"Nah, I won't do that," said Durant, the 2017 NBA Finals MVP. "I don't respect who's in office right now."
Durant spoke to ESPN on Thursday as his hometown of Seat Pleasant celebrated Kevin Durant Day for all of his achievements on and off the court.
The Warriors visit the nation's capital Feb. 28 to take on the Washington Wizards. The White House has not extended a formal invitation to the Warriors.
Durant expounded on why he would bypass a White House visit, a ritual for professional teams coming off championship seasons.
"I don't agree with what he agrees with, so my voice is going to be heard by not doing that," said Durant, who said it wasn't an organizational decision. "That's just me personally, but if I know my guys well enough, they'll all agree with me."
Durant's hometown is 11 miles from downtown Washington, D.C. Ever since he was a kid, he dreamed of taking the Larry O'Brien Trophy to the front steps of the White House.
However, Trump's divisive rhetoric over the past few years and his controversial public response to what transpired in Charlottesville, Virginia, over the weekend have caused many athletes and politicians to voice their frustrations.
"I just wanted to sit back and analyze everything and gather my thoughts," Durant said. "I wanted to say something immediately, but I definitely want to be the voice of where I come from and people who have come from my neighborhood and deal with oppression.
"I'm representing a lot of people. As far as what's going on in our country, for one, as an athlete, you have to commend Colin Kaepernick, LeBron James, Carmelo Anthony, CP3 [Chris Paul] [and] Dwyane Wade for starting that conversation last year. Russell Westbrook also said something in his speech. A lot [of] guys with platforms have drove the conversation in a good direction. And what's going on in Charlottesville, that was unfathomable."
A white supremacist rally protesting the removal of a Robert E. Lee statue was organized in Charlottesville last week. Heather Heyer, 32, was killed Saturday when a car, allegedly driven by James Alex Fields Jr., plowed into a crowd that was protesting the white nationalists. Over a dozen demonstrators were also injured.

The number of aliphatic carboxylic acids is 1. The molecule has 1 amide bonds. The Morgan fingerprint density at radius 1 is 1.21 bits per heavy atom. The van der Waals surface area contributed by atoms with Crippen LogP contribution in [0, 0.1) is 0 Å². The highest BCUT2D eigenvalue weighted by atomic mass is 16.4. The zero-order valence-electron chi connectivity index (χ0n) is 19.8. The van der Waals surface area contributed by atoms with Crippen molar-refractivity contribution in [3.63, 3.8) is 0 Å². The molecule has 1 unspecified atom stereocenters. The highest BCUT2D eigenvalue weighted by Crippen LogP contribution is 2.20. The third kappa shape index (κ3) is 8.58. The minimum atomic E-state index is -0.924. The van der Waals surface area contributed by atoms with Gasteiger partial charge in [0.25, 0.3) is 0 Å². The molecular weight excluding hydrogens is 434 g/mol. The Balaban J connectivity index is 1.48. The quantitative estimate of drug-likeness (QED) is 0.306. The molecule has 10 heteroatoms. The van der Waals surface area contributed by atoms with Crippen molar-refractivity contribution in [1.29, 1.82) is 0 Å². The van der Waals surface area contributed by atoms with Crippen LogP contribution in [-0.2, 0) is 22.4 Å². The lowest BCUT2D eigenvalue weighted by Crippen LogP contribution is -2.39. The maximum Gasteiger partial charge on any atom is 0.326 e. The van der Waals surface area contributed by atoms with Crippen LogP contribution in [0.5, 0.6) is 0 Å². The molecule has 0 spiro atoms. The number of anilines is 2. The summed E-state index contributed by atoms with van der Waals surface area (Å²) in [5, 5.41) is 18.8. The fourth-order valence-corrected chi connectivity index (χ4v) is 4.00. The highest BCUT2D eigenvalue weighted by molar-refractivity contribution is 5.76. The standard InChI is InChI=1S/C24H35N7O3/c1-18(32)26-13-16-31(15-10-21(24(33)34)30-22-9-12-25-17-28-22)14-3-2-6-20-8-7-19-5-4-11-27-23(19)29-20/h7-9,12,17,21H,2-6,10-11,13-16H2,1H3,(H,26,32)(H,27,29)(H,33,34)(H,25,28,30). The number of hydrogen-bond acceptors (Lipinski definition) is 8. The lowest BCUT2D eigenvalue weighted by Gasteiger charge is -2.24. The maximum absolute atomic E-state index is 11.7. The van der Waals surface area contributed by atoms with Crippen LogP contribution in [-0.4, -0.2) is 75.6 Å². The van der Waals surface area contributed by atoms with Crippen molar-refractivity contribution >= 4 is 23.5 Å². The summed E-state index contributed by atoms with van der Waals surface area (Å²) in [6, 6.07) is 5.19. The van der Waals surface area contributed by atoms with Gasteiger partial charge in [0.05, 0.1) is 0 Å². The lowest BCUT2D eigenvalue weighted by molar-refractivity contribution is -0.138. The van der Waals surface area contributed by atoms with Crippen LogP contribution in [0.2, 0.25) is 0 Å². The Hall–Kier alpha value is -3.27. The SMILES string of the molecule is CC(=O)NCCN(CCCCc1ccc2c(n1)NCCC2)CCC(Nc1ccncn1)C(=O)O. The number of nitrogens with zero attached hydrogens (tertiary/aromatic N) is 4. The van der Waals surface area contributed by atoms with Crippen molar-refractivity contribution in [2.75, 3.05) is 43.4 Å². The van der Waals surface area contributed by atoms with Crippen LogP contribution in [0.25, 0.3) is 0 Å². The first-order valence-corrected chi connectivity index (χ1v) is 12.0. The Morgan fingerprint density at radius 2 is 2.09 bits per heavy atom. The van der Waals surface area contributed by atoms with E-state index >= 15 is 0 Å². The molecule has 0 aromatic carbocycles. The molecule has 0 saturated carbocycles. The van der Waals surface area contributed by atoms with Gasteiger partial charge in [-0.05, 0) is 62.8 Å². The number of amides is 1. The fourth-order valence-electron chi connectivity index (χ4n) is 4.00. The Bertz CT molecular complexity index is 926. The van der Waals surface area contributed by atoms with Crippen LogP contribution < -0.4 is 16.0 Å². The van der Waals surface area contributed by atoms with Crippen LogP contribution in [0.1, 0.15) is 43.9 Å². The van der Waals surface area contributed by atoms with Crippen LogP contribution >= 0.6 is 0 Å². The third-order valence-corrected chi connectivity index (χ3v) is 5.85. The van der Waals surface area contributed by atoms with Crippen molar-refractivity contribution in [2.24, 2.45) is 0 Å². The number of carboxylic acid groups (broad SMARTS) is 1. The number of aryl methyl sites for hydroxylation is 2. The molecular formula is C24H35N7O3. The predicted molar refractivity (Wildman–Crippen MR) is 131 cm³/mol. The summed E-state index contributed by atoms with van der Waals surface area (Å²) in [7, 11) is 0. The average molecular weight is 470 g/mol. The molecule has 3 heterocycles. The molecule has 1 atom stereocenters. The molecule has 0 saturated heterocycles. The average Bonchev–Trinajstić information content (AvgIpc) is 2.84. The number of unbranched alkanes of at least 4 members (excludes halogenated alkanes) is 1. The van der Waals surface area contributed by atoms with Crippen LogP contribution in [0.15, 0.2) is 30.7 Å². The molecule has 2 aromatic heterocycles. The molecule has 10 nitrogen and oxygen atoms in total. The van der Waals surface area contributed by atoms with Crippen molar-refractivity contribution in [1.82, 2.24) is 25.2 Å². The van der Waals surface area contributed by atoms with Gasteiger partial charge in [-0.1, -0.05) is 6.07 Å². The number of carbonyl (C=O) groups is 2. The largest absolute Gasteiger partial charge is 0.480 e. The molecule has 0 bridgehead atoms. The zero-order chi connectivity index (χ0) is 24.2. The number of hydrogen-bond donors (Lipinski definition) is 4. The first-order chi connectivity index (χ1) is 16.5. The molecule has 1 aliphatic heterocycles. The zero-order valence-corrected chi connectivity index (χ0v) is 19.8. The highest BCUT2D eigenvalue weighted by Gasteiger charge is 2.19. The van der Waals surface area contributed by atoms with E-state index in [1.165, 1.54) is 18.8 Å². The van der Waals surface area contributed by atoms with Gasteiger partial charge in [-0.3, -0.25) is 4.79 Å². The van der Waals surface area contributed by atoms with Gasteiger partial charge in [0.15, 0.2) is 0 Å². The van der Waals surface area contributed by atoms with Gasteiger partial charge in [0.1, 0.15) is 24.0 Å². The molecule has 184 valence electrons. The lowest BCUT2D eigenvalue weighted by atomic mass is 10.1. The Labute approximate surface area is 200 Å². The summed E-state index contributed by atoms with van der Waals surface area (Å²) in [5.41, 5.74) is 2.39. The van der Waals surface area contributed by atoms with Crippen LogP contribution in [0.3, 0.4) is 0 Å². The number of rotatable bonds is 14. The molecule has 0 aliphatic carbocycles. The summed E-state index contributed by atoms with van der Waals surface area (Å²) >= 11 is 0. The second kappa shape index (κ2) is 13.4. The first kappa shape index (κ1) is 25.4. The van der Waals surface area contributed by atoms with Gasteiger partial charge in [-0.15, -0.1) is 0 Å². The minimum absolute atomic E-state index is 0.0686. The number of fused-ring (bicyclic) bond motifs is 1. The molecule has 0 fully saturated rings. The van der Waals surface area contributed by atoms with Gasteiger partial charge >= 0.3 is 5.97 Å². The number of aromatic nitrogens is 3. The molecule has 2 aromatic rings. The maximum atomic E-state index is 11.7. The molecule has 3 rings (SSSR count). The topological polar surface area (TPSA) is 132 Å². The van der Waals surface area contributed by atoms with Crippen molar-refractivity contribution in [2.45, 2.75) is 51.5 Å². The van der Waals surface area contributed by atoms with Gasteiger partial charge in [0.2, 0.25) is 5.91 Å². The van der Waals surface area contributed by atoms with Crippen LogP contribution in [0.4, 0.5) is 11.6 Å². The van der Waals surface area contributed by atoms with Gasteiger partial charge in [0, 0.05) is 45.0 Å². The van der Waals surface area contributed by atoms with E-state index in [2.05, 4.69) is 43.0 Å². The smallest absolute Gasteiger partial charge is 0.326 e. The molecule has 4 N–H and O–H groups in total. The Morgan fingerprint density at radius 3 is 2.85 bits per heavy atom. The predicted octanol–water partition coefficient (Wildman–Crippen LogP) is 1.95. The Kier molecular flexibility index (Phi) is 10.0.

Durant believes the president has played a role in the escalation of racial tension in the United States and the public rise of white supremacists.
"He's definitely driving it," Durant said. "I feel ever since he's got into office, or since he ran for the presidency, our country has been so divided, and it's not a coincidence. When [Barack] Obama was in office, things were looking up. We had so much hope in our communities where I come from because we had a black president, and that was a first.
"So to see that and to be where we are now, it just felt like we took a turn for the worse, man. It all comes from who is in the administration. It comes from the top. Leadership trickles down to the rest of us. So, you know, if we have someone in office that doesn't care about all people, then we won't go anywhere as a country. In my opinion, until we get him out of here, we won't see any progress."
Durant said the onus is on everyone, but more so on people of stature, to take a stand.
"For us to move forward, we need more athletes and people of power and influence to come out and speak," Durant said. "It's great to see a lot of athletes coming together and trying to direct a positive path for a lot of kids and a lot of people in this country who look up to us.
"It's huge for us. It's huge for sports. It's huge for the influence we have, because we're leaders at the end of the day. It feels good to see my brothers in the NBA and across sports speaking out."
Many athletes and community leaders, including Durant, see giving back to their communities as a way of empowering the next generation and investing in the future. Durant said where he comes from, love was expressed. Parents not only raised their kids but also helped raise the kids in the neighborhood.
He said he believes that's what we need to get back to as a nation -- loving everyone.
"I grew up in a community that was 95 percent African-American and one of the most flourishing communities in the country," Durant said. "And we did that by loving each other and continuing to uplift each other in our communities.
"But also, we fought for equality of all. We fought for wanting everybody in our neighborhoods to feel comfortable everywhere, amongst all people. And I think a lot of players that have stood up and talked about that have come from communities where we had to band together and rise up.
"... You should also commend a lot of the guys who haven't said anything publicly but are doing a lot in their communities. Even though it looks bad, I can tell you firsthand, especially in our league, I see so many guys doing so much for their communities that they grew up in. I think it's only going to get better if we look at it that way. The positive side of things. It's only going to get better if guys keep pouring in and investing in their communities."